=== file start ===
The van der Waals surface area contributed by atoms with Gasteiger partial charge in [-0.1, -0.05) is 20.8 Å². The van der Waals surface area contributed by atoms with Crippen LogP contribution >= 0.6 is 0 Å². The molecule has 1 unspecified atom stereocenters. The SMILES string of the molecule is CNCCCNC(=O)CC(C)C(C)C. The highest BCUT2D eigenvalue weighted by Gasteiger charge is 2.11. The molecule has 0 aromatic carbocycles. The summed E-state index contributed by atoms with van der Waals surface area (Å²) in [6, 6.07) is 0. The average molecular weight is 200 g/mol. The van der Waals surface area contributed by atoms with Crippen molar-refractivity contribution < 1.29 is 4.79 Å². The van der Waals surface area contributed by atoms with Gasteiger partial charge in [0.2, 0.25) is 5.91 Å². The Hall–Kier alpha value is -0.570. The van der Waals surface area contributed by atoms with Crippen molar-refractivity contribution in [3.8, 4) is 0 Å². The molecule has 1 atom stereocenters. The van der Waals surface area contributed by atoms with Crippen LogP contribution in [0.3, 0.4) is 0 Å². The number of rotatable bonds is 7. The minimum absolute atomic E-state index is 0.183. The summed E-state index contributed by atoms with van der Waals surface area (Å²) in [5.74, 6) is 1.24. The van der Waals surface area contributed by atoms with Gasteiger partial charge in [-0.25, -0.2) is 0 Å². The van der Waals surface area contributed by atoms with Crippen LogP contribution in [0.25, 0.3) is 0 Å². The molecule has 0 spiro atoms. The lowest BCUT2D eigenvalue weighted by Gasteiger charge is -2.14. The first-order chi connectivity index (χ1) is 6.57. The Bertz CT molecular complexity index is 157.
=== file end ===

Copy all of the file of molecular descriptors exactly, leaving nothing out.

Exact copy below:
The van der Waals surface area contributed by atoms with Gasteiger partial charge in [-0.1, -0.05) is 20.8 Å². The van der Waals surface area contributed by atoms with Crippen LogP contribution >= 0.6 is 0 Å². The molecule has 1 unspecified atom stereocenters. The SMILES string of the molecule is CNCCCNC(=O)CC(C)C(C)C. The highest BCUT2D eigenvalue weighted by Gasteiger charge is 2.11. The molecule has 0 aromatic carbocycles. The summed E-state index contributed by atoms with van der Waals surface area (Å²) in [6, 6.07) is 0. The average molecular weight is 200 g/mol. The van der Waals surface area contributed by atoms with Crippen molar-refractivity contribution < 1.29 is 4.79 Å². The van der Waals surface area contributed by atoms with Gasteiger partial charge in [0.2, 0.25) is 5.91 Å². The Hall–Kier alpha value is -0.570. The van der Waals surface area contributed by atoms with Crippen molar-refractivity contribution in [3.8, 4) is 0 Å². The molecule has 1 atom stereocenters. The van der Waals surface area contributed by atoms with Crippen LogP contribution in [0.3, 0.4) is 0 Å². The number of rotatable bonds is 7. The minimum absolute atomic E-state index is 0.183. The summed E-state index contributed by atoms with van der Waals surface area (Å²) in [5.74, 6) is 1.24. The van der Waals surface area contributed by atoms with Gasteiger partial charge in [-0.25, -0.2) is 0 Å². The van der Waals surface area contributed by atoms with Crippen LogP contribution in [0.25, 0.3) is 0 Å². The molecule has 0 spiro atoms. The lowest BCUT2D eigenvalue weighted by Gasteiger charge is -2.14. The first-order chi connectivity index (χ1) is 6.57. The Bertz CT molecular complexity index is 157.